“He changed my life in the velvets,” Harden said of Korol, who died in 2004 at the age of seventy-seven.
Harden had been sending a semi truck a week back to his Georgia warehouse. But Korol believed velvet had national potential. He was the first customer to buy an entire truckload of Harden velvets from Juarez. Within a month, he had ordered five trucks of paintings delivered to Chicago. He kept this up for years. Velvet paintings filled the cavernous warehouse at the Leon Korol Company in Chicago, exuding a smell of oil paint and fabric that years later Korol’s sons still remembered….
It was to meet this demand that, in 1972, Korol fronted the money with which Harden built a block-long velvet-painting factory on a Juárez vacant lot belonging to a Mexican customs commandant. The factory soon hummed with three shifts a day.
Harden’s velvet-painting factory is legendary among Juárez old-timers. It was really a cluster of about two dozen studios of different sizes—each with a master painter and team of assistants. Harden provided the materials and paid dollars for everything the master and his crew could churn out.
Harden tested the painters to see who could paint the best trees, or waterfalls, or clouds. Then he set up production lines. Each studio had a wooden shelf along which the artists would slide the paintings. One man would paint the clouds, slide the canvas to the next fellow, who’d paint the sun. The third guy would paint the mountains and slide it to the guy who’d paint the stream. And so it went until the painting was finished. A crew of framers cut the velvet, stapled it to frames, and fed blank canvases into the maw of it all.
An assembly line for handmade art, the factory was one of the first maquiladoras in a town now dominated by them. Each studio was designed so no painter used more than one color and thus avoided wasting time by switching or cleaning his brushes.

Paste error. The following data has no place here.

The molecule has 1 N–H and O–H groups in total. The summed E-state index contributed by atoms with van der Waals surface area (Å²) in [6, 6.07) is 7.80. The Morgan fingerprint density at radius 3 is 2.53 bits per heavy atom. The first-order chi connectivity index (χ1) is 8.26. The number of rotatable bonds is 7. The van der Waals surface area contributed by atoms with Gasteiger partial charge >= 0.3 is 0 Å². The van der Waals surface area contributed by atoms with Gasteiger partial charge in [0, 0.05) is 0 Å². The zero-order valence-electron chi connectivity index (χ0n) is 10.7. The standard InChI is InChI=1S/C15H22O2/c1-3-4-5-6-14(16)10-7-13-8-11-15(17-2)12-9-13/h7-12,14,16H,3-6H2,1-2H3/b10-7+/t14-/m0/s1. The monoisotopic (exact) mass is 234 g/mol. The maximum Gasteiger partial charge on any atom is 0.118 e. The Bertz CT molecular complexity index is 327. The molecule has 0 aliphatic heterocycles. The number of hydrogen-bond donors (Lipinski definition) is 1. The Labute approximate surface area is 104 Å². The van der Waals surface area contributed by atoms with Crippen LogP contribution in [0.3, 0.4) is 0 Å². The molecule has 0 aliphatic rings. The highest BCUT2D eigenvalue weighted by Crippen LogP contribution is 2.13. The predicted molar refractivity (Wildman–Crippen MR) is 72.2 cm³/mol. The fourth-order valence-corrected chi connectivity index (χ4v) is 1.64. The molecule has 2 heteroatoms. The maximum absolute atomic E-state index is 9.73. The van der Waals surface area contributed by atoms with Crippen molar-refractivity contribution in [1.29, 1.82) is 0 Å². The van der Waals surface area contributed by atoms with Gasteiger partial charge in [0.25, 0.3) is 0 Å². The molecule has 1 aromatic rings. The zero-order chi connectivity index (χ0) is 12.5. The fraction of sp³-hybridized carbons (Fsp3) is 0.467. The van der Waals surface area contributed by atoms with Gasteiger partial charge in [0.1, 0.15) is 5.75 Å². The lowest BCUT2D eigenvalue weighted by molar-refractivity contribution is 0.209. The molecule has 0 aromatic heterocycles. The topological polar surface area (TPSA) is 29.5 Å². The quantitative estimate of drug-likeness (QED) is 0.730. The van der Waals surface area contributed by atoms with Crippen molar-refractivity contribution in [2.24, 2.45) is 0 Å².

Each day, after reviewing sales orders, the master painters chose the subjects to be painted: a landscape, an eagle, a wolf, an Aztec warrior, a pachuco by his car. An assistant forged the master’s name on each painting. As soon as it was done, the artwork was in a truck and on its way to some far-off part of the United States, sometimes arriving still wet.
Two big rigs would leave Harden’s factory for the United States every day. Urged on by Leon Korol, who bought from no one else, Harden reached awesome heights in velvet production. A dozen or more competitors followed his lead into mass production. A man named Molina had a studio of twenty or more of Juárez’s best artists to whom he paid cash every day; it was accessible off a downtown back street with security guards vetting each person who wanted to enter. But no one equaled Harden’s volume.
In typical Quinones fashion, this chapter is a collection of interrelated stories about unusual people:
- Edgar Leeteg (1904–1953), the weird kid from East St. Louis, Illinois, who moved with his mother to Tahiti, where he became the father of modern velvet painting
- Aloha Barney Davis, who marketed Leeteg’s work in Hawai‘i, from which it spread to San Diego, then to Tijuana and other towns along the U.S.–Mexican border.
- Chuy Morán, the hardscrabble artist who became the king of Juárez velvet painters and, for a time, a very wealthy man.
- A.M. Shawar and other Palestinian emigrés in Edmonton, Alberta, who sold velvet paintings all over the Great White North, even flying them into isolated villages in the Canadian outback.
- Hundreds of Scientology students in Florida who paid for their schooling by hawking velvet paintings during “velvet’s last hurrah” during the 1980s.